I have a way the politicos in Denver can make amends for Gov. Bill Ritter’s signing of House Bill 1317, which prohibits state agencies from selling or leasing land for the Pinon Canyon Maneuver Site expansion, an act that sends the message that Colorado does not support the Army.
They can show support for the Mountain Post Historical Museum.
The governor and all the state’s senators and representatives need to band together and issue an enthusiastic, pro-museum proclamation with all the trumpeting and posturing they can muster.
Fort Carson is the only division headquarters in the United States without a museum.
Groundbreaking on a 5,000-square-foot, $750,000 home for Fort Carson memorabilia will be during the first quarter 2010.
All elected officials from Denver should come to Colorado Springs with flags flying in support of the Army, the state’s second largest employer.
It would be a good message to send to the Pentagon.
The idea for the museum has been bubbling for a decade and is the brainchild of retired Army Lt. Gen. Ed Soriano, the chairman and president of the Mountain Post Historical Association.
Soriano’s connections at the Pentagon and throughout the Army have gotten the project $9.2 million from the Army’s 2011 budget. The rest of the estimated $18 million cost will come from local fundraising.
Soriano envisions a museum with a community education component that will tell the story of the Army, and particularly the history of Fort Carson, to the area’s schoolchildren.
Ah, I can see the long line of yellow school buses lining up now.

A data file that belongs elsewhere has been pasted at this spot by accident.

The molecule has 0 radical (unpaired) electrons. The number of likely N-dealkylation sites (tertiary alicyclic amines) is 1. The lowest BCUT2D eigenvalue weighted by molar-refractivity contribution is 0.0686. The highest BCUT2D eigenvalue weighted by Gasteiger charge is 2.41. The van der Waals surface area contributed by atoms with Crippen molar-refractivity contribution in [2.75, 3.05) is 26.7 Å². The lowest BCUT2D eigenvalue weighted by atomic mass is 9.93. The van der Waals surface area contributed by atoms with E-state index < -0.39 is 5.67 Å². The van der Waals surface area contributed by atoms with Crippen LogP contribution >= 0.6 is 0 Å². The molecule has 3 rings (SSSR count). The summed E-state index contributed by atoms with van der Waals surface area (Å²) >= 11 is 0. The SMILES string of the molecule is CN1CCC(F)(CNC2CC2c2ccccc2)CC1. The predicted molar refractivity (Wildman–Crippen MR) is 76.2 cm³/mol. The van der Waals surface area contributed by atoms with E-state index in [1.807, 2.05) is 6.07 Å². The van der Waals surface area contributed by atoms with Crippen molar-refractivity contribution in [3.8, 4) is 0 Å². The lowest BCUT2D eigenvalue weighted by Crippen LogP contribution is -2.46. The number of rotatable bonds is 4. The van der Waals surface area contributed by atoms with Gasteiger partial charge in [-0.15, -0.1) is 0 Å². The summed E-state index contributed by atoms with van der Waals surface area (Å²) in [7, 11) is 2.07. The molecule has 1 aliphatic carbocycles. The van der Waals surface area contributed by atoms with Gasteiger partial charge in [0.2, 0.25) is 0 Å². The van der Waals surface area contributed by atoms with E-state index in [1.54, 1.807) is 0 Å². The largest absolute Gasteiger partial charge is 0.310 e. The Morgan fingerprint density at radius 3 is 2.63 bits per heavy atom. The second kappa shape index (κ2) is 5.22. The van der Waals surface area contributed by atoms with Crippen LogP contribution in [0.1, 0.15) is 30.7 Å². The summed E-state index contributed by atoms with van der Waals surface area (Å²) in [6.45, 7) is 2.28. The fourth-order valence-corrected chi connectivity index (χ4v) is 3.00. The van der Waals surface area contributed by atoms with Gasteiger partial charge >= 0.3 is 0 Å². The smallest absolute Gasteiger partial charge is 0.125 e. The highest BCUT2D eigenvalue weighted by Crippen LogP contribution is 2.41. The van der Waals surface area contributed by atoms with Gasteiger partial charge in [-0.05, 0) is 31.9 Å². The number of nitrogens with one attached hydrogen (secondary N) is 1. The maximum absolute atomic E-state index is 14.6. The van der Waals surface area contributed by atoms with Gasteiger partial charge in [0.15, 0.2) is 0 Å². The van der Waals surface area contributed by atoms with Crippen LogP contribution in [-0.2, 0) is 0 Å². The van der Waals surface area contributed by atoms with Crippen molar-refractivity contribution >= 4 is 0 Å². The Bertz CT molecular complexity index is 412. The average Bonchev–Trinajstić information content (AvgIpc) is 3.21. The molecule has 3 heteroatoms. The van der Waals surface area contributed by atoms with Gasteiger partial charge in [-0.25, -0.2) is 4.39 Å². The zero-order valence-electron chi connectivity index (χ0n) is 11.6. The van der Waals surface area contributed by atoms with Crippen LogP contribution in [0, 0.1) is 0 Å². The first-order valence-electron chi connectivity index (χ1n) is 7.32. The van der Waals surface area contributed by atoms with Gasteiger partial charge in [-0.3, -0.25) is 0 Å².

Others, too, have visions.
Terry Sullivan, CEO of Experience Pikes Peak at Colorado Springs, sees a long line of tourists lining up.
He also foresees the addition of 40 local jobs, a tourism boost of an estimated 167,000 annual visitors with 75 percent from out of town and an increase in military reunions.
“Iraq and Afghanistan veterans will start holding reunions and the opening ceremonies for the reunions can be held at the Museum,” Sullivan said.
Sullivan also sees a tourism program called the triangle of honor: Sightseers start at the museum, travel to Canon City to see vintage military memorabilia, then go to Pueblo to see the exhibit on the four Medal of Honor winners. The completion of the triangle is the trip back to the Springs to put heads on pillows.
Let’s send a message to the Army. Let’s have residents lead a state effort in raising the money necessary for the project, let’s get a full slate of politicians and other leaders behind this effort, let’s make the Mountain Post Historical Museum the kind of attraction that not only benefits the business community, but also shows that local people have the spirit state big shots too often lack.
Lon Matejczyk is publisher of the Colorado Springs Business Journal. He can be reached at Lon.Matejczyk@csbj.com or 329-5202.